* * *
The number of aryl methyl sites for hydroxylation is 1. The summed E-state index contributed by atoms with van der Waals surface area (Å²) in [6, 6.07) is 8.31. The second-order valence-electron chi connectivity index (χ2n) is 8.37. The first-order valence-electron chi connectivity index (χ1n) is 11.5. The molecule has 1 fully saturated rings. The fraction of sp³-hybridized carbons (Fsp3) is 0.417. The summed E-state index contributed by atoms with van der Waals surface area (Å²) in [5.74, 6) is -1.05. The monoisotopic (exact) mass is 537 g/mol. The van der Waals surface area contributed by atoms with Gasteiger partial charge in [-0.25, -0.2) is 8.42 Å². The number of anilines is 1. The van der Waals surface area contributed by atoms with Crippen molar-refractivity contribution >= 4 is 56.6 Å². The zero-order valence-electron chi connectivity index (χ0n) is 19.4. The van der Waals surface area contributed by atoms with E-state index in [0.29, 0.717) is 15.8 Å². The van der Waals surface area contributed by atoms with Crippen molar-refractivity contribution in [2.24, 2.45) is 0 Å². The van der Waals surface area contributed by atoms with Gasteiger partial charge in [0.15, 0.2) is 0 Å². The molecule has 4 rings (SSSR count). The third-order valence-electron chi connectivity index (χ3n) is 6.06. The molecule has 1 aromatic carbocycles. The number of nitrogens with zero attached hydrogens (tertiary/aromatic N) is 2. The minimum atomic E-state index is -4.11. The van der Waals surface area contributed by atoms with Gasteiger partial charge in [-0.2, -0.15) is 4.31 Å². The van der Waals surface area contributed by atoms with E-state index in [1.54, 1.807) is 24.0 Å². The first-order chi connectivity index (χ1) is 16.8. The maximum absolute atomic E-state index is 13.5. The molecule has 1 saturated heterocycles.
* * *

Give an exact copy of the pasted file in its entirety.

The number of aryl methyl sites for hydroxylation is 1. The summed E-state index contributed by atoms with van der Waals surface area (Å²) in [6, 6.07) is 8.31. The second-order valence-electron chi connectivity index (χ2n) is 8.37. The first-order valence-electron chi connectivity index (χ1n) is 11.5. The molecule has 1 fully saturated rings. The fraction of sp³-hybridized carbons (Fsp3) is 0.417. The summed E-state index contributed by atoms with van der Waals surface area (Å²) in [5.74, 6) is -1.05. The monoisotopic (exact) mass is 537 g/mol. The van der Waals surface area contributed by atoms with Gasteiger partial charge in [-0.25, -0.2) is 8.42 Å². The number of anilines is 1. The van der Waals surface area contributed by atoms with Crippen molar-refractivity contribution >= 4 is 56.6 Å². The zero-order valence-electron chi connectivity index (χ0n) is 19.4. The van der Waals surface area contributed by atoms with E-state index in [0.29, 0.717) is 15.8 Å². The van der Waals surface area contributed by atoms with Crippen molar-refractivity contribution in [2.24, 2.45) is 0 Å². The van der Waals surface area contributed by atoms with Gasteiger partial charge in [0.15, 0.2) is 0 Å². The molecule has 4 rings (SSSR count). The third-order valence-electron chi connectivity index (χ3n) is 6.06. The molecule has 1 aromatic carbocycles. The number of nitrogens with zero attached hydrogens (tertiary/aromatic N) is 2. The minimum atomic E-state index is -4.11. The van der Waals surface area contributed by atoms with Gasteiger partial charge in [-0.2, -0.15) is 4.31 Å². The van der Waals surface area contributed by atoms with E-state index in [1.54, 1.807) is 24.0 Å². The first-order chi connectivity index (χ1) is 16.8. The maximum absolute atomic E-state index is 13.5. The molecule has 1 saturated heterocycles.